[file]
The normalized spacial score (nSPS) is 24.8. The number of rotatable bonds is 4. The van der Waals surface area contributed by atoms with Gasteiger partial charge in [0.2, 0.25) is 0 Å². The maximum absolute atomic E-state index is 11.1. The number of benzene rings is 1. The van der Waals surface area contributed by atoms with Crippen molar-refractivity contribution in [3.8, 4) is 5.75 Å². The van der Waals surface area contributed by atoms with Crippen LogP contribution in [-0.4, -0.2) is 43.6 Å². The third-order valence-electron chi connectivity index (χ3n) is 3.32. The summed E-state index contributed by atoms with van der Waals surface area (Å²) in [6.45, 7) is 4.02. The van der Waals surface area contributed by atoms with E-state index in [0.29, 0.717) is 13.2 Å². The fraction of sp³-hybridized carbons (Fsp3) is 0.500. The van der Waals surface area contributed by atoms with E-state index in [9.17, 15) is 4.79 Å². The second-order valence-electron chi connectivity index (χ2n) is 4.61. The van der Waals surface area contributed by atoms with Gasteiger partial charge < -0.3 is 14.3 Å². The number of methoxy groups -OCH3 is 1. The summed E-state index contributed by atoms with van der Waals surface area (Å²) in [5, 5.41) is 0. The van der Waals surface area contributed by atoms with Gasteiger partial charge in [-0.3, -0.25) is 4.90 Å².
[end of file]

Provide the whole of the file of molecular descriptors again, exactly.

The normalized spacial score (nSPS) is 24.8. The number of rotatable bonds is 4. The van der Waals surface area contributed by atoms with Gasteiger partial charge in [0.2, 0.25) is 0 Å². The maximum absolute atomic E-state index is 11.1. The number of benzene rings is 1. The van der Waals surface area contributed by atoms with Crippen molar-refractivity contribution in [3.8, 4) is 5.75 Å². The van der Waals surface area contributed by atoms with Crippen LogP contribution in [-0.4, -0.2) is 43.6 Å². The third-order valence-electron chi connectivity index (χ3n) is 3.32. The summed E-state index contributed by atoms with van der Waals surface area (Å²) in [6.45, 7) is 4.02. The van der Waals surface area contributed by atoms with E-state index in [0.29, 0.717) is 13.2 Å². The fraction of sp³-hybridized carbons (Fsp3) is 0.500. The van der Waals surface area contributed by atoms with E-state index in [9.17, 15) is 4.79 Å². The second-order valence-electron chi connectivity index (χ2n) is 4.61. The van der Waals surface area contributed by atoms with Gasteiger partial charge < -0.3 is 14.3 Å². The number of methoxy groups -OCH3 is 1. The summed E-state index contributed by atoms with van der Waals surface area (Å²) in [5, 5.41) is 0. The van der Waals surface area contributed by atoms with Gasteiger partial charge in [-0.3, -0.25) is 4.90 Å².